Perhaps his toughest guest, though, was Mary Ann Mobley, once Miss America, twice an Elvis Presley leading lady and for 13 years Mrs. Collins. When she appeared on a show featuring Miss Americas, Gary admits, "I couldn't react or project with her around."
It's the only time Mobley has been on his show. Otherwise, professionally they play everything but hard to get. Recently Collins has surfaced as a rogue on Vega$, a boogeying disco judge on Dance Fever and a tumbler on Circus of the Stars. His magnolia-sweet wife has been a panelist on The Match Game and To Tell the Truth, a guest on The Tonight Show and a traveler on the Love Boat-Fantasy Island circuit.
Collins, probably Robert Conrad's chief competitor as the most canceled actor on TV, sighs, "It's ironic now, when we're no longer in our 20s and not so determined to get everything, the work comes rushing in." Gary's toothy good looks and easy manner have sold Hour Magazine to 104 stations. (Mike Douglas has 133, John Davidson 130 and Merv Griffin 100.)
Collins' between-washloads sex appeal has created some problems. One amorous fan taped her hotel room key to his car; another managed to scamper into his trunk at KTLA studios in Los Angeles before being collared by security guards. "It's fantasy," grins Gary. "They know I have a beautiful wife at home. Part of the appeal is creating the illusion that I don't, and what if...I act differently in the studio because Mary Ann isn't there. Do you think Phil Donahue would project the way he does if Mario was around?"
At the same time Mobley, 43, is her husband's closest if unofficial adviser. "Mary Ann has taught me to be more goal-oriented," observes Gary. "A good-looking man doesn't have to work, not for dates or anything. You go the path of least resistance, and that was me. Mary Ann is like a tiger. She won't back off."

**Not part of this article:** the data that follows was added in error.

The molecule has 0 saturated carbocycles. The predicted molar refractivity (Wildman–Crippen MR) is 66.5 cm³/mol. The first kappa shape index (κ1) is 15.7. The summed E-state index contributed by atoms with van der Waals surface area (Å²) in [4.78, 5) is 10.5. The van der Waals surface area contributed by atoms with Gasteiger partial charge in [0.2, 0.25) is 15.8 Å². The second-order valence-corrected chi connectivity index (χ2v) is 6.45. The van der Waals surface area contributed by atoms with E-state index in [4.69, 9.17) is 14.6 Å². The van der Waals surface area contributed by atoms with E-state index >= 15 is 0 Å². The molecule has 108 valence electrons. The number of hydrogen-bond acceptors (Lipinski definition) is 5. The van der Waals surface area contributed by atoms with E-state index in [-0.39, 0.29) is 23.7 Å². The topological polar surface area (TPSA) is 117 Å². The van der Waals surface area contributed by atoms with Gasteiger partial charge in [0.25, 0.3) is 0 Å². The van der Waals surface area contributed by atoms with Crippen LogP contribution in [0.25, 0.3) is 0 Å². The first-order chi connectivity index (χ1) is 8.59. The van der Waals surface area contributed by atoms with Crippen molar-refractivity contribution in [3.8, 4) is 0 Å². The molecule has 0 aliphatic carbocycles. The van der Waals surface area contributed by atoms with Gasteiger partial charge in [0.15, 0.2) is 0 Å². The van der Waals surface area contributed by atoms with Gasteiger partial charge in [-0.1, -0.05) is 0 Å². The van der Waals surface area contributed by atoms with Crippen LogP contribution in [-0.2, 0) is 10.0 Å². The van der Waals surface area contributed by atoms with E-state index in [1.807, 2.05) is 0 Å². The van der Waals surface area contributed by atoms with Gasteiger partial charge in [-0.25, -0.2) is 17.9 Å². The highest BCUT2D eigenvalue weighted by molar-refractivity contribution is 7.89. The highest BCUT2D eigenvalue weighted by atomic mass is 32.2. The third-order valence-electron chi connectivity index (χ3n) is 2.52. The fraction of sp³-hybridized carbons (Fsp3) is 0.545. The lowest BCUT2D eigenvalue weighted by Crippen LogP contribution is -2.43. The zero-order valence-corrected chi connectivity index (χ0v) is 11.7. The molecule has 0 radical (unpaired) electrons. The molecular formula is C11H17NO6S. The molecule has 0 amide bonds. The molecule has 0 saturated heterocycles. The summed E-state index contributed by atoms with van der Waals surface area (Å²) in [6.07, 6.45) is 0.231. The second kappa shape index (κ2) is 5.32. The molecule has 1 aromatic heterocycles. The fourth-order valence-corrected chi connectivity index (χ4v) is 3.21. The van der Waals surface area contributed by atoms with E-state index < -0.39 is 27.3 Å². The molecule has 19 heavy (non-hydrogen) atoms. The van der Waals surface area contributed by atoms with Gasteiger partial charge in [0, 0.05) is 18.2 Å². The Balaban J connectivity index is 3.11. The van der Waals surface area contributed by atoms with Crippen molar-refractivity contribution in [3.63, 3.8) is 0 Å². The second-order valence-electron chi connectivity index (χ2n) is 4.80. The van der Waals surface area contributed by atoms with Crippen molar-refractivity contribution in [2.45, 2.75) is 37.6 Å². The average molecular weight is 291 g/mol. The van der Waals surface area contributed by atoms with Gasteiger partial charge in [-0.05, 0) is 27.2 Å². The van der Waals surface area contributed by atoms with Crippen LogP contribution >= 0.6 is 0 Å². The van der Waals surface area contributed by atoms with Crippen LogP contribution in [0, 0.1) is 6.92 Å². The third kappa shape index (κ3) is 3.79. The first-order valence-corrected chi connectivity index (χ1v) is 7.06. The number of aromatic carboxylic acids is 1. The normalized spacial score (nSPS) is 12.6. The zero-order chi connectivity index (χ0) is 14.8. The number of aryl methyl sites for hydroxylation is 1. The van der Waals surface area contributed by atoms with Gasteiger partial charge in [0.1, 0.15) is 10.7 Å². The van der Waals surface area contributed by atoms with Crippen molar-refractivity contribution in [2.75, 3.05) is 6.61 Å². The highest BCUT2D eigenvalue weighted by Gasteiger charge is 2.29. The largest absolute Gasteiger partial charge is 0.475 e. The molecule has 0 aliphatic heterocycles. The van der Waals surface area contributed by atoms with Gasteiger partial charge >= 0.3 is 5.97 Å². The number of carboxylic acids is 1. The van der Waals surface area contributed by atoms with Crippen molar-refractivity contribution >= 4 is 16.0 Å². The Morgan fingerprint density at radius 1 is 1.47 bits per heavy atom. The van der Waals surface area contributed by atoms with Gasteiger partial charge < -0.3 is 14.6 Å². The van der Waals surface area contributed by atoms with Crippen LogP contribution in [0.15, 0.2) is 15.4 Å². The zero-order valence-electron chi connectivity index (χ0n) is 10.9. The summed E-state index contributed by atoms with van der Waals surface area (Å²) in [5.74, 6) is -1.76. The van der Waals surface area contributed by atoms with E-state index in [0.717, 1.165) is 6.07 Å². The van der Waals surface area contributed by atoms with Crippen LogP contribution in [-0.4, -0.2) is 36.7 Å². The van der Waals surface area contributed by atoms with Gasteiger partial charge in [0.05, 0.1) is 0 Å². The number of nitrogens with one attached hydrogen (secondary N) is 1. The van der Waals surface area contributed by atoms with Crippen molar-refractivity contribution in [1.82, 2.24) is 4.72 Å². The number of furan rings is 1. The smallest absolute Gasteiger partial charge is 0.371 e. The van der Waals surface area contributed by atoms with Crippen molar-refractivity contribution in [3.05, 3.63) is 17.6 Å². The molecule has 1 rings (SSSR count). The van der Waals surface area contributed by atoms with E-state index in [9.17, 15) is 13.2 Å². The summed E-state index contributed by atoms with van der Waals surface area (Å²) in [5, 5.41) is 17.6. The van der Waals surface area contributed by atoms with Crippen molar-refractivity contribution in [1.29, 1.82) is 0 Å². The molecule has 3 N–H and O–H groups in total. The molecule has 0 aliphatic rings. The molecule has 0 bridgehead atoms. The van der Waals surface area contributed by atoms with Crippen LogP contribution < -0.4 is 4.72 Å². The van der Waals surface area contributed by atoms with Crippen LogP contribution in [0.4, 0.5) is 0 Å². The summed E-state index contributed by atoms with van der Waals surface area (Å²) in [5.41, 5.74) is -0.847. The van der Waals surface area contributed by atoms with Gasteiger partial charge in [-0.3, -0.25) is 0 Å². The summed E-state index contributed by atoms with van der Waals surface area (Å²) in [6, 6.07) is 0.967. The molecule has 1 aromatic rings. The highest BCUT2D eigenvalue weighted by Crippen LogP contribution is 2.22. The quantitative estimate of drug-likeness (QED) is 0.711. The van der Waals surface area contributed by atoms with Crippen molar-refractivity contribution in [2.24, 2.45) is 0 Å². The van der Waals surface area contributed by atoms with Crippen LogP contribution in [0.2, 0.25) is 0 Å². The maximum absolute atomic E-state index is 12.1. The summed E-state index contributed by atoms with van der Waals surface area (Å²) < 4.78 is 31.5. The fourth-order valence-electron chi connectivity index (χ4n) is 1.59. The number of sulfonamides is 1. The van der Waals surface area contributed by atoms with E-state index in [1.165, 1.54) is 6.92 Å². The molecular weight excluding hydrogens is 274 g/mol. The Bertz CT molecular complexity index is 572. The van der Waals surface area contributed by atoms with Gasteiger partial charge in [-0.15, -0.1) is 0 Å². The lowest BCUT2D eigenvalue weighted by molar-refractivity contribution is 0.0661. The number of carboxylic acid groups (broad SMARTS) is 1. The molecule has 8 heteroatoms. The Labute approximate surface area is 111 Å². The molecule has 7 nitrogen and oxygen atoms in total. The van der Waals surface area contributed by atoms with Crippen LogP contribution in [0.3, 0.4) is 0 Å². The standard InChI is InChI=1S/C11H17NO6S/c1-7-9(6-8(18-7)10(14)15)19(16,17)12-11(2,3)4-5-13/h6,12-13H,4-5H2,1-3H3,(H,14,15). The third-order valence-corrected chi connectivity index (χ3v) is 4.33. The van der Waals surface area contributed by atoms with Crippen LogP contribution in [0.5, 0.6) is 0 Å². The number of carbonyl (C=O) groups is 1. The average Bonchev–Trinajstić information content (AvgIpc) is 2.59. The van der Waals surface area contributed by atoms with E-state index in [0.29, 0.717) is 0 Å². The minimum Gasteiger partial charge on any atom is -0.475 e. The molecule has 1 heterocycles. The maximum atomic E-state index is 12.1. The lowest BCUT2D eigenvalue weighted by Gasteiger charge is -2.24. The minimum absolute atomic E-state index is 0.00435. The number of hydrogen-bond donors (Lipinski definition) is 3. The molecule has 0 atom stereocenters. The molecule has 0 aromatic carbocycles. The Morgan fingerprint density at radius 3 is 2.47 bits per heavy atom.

The couple was introduced in 1966 on the set of the film Three on a Couch, in which Mobley starred opposite Jerry Lewis. Collins dropped by to meet her as an intermediary for a shy friend who wanted a date. "When we met, something went boing inside," Mary Ann recalls. "I had figured I'd be the only old-maid Miss America. I wasn't naive enough to think I'd be carried off by a knight in shining armor." She wasn't. Gary had been married at the time for two years to his childhood sweetheart. But a year later, when they met at a voice lesson, his marriage was shaky. He was divorced in August 1967. (His two children from that marriage, Guy, 16, and Melissa, 15, have lived with grandparents since their mother died of cancer.) Gary and Mary Ann married in November 1967 in her hometown, Brandon, Miss. Most of the population of 2,500 was there; at the reception Gary turned to his new bride and said, "If one more person pumps my hand and says, 'You bettuh be good to her now, boy,' I'll collapse."
Brandon had watched Mary Ann blossom from a freckle-faced kid in pigtails and braces. She was reared by a strict Methodist attorney who married her divorced mother. The prevailing philosophy, she recalls, was "just to the right of Genghis Khan." Mary Ann sang in the church choir, had a 10:30 curfew and couldn't date the same boy twice in a row until she left home at 18 on a scholarship to the University of Mississippi. While her dad hoped she would study law, Mobley majored in drama and yearned for the stage.
Brandon's mayor persuaded her father to allow Mary Ann to enter the state Miss America pageant in 1958. In Atlantic City she took the $1,000 talent scholarship, singing an aria from Madama Butterfly, then stripping off her skirt and jacket and jiggling to a torchy version of There'll Be Some Changes Made. To her astonishment, she made the final five. "My mother," Mary Ann laughs, "says she still remembers the moment of sheer panic on my face when I realized I might win." When she did, second runner-up was Miss Oklahoma, Anita Bryant.